Wednesday, July 25, 2012


Did you catch the story in yesterday's media about the unprecedented ice melt occurring in Greenland this summer?

Just last week, a giant  iceberg twice the size of Manhattan Island  broken away from the end of Greenland's Petermann glacier. Now we are learning that a  heat-dome that moved over Greenland on July 8 caused surface melt to soar from 40% to an unprecedented 97% in just four days.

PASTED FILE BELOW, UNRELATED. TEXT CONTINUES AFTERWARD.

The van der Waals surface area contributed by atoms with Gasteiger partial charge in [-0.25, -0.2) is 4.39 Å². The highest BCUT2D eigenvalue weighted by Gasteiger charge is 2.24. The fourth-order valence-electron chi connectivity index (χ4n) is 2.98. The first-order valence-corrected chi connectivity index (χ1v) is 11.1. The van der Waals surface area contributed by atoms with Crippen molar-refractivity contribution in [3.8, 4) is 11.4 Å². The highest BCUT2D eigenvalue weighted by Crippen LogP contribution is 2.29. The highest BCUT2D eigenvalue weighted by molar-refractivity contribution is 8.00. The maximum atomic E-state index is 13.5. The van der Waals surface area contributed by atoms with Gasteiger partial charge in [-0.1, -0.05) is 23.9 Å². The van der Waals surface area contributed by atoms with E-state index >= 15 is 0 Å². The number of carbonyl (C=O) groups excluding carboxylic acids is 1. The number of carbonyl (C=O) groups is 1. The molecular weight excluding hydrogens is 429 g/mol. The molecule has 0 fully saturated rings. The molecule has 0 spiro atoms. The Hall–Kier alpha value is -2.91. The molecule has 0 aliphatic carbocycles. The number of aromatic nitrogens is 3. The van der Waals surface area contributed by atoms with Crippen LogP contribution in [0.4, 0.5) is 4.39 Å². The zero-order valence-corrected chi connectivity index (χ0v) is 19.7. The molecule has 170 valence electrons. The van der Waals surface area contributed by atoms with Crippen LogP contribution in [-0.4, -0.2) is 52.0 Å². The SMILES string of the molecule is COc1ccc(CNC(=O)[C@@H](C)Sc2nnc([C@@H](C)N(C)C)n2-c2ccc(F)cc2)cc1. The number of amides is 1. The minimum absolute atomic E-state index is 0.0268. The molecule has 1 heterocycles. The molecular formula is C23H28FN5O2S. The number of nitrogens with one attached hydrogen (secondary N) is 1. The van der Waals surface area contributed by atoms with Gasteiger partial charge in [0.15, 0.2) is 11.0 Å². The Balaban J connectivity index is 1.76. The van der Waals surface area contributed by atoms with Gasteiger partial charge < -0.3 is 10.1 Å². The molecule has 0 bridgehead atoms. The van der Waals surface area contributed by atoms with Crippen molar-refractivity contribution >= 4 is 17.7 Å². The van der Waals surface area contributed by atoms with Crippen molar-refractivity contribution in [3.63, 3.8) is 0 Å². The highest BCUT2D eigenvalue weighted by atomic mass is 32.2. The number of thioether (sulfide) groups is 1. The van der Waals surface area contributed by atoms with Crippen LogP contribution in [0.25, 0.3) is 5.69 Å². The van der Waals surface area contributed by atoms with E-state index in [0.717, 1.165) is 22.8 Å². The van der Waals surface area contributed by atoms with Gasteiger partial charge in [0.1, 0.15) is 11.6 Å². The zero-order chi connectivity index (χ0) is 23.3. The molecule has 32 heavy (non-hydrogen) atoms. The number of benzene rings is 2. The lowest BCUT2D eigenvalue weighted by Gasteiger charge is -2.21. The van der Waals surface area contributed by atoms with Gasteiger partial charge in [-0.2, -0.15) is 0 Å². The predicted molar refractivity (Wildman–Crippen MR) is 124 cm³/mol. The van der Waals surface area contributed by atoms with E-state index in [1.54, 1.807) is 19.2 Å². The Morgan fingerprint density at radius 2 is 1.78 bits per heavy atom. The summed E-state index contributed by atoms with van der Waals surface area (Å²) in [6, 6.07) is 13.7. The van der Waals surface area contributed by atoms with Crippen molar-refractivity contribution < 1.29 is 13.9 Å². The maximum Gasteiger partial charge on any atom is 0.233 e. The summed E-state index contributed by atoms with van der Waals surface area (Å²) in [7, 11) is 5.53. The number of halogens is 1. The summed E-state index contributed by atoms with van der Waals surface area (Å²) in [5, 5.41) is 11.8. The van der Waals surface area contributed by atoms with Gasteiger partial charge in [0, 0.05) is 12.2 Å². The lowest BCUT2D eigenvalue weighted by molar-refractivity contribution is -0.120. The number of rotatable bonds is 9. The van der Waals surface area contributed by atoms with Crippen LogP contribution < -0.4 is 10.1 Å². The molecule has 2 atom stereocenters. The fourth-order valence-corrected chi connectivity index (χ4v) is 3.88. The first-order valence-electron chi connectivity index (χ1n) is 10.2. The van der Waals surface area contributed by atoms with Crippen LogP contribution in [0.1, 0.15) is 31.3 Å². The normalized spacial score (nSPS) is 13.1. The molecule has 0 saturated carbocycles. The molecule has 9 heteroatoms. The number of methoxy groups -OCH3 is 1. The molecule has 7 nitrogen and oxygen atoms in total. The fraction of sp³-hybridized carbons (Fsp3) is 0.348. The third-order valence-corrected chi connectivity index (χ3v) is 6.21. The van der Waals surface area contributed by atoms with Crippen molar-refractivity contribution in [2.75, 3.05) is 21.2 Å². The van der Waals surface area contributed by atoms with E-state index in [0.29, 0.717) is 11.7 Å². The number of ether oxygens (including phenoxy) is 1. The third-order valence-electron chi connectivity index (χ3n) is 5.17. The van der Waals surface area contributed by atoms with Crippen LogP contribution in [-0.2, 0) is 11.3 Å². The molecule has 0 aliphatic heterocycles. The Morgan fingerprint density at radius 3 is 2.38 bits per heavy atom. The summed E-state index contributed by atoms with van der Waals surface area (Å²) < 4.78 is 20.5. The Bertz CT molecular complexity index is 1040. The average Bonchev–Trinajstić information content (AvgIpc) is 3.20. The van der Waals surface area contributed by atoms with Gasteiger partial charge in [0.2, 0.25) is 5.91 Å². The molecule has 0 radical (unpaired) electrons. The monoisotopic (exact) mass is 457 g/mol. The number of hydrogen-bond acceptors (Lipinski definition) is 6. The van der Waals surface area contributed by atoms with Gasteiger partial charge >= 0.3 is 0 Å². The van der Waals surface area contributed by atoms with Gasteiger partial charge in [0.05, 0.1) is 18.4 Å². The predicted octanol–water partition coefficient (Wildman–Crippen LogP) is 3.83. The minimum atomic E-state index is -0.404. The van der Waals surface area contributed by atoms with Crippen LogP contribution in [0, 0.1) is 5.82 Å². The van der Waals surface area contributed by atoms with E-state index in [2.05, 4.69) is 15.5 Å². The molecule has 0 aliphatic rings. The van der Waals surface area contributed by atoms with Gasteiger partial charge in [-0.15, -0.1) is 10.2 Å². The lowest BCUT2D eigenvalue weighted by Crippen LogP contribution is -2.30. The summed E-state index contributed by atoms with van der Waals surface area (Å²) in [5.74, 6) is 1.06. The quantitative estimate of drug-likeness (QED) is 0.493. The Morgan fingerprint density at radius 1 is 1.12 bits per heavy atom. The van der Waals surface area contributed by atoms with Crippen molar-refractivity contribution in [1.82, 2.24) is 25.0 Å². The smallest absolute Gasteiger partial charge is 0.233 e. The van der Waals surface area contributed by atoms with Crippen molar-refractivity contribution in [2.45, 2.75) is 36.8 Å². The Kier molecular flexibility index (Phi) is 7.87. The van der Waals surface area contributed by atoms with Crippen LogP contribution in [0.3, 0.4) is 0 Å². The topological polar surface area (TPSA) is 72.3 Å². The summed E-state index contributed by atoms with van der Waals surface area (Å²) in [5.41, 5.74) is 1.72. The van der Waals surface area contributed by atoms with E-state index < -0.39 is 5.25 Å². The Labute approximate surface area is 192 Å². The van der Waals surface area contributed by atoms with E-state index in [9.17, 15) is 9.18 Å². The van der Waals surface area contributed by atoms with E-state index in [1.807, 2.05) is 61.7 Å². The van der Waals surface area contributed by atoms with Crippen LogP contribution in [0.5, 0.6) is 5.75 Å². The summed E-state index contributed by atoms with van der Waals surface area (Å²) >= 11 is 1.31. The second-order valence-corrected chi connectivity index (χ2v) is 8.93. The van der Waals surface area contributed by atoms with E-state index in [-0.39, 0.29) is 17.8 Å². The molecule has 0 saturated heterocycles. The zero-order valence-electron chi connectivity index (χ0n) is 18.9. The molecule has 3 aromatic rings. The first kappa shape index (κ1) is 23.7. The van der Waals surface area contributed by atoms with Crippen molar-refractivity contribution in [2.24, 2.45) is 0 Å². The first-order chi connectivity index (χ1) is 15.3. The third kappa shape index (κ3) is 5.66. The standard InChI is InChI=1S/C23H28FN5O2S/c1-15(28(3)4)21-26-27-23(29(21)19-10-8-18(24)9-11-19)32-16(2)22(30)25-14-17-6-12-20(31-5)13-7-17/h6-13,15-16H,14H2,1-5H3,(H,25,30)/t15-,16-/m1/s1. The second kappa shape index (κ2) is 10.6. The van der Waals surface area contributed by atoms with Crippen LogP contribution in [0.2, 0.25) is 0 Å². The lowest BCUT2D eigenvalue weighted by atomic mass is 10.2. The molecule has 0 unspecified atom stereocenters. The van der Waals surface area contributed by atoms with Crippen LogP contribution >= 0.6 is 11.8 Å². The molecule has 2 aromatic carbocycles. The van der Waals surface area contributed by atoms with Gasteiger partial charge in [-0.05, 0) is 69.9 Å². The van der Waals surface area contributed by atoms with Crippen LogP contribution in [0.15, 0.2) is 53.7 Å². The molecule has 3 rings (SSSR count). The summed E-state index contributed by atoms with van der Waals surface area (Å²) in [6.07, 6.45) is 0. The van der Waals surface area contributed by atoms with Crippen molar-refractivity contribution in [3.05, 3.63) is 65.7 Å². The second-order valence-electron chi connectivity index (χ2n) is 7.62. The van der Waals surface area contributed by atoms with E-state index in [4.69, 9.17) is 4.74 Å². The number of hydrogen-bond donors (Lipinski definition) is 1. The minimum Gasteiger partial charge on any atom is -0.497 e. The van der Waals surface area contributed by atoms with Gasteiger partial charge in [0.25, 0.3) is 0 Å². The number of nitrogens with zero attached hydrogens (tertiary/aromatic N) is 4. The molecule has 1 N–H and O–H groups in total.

In a typical summer less than half of Greenland's surface ice melts.

Apparently, this kind of melting does occur once every 150 years on average, scientists have just never witnessed it before.

Greenland is changing very fast as its ice sheet as a whole is shrinking, melting, and reducing in size as the result of globally changing air and ocean temperatures.

Glaciologists are not panicking, but they are worried about Greenland's worrying potential to stoke sea levels in the coming decade.

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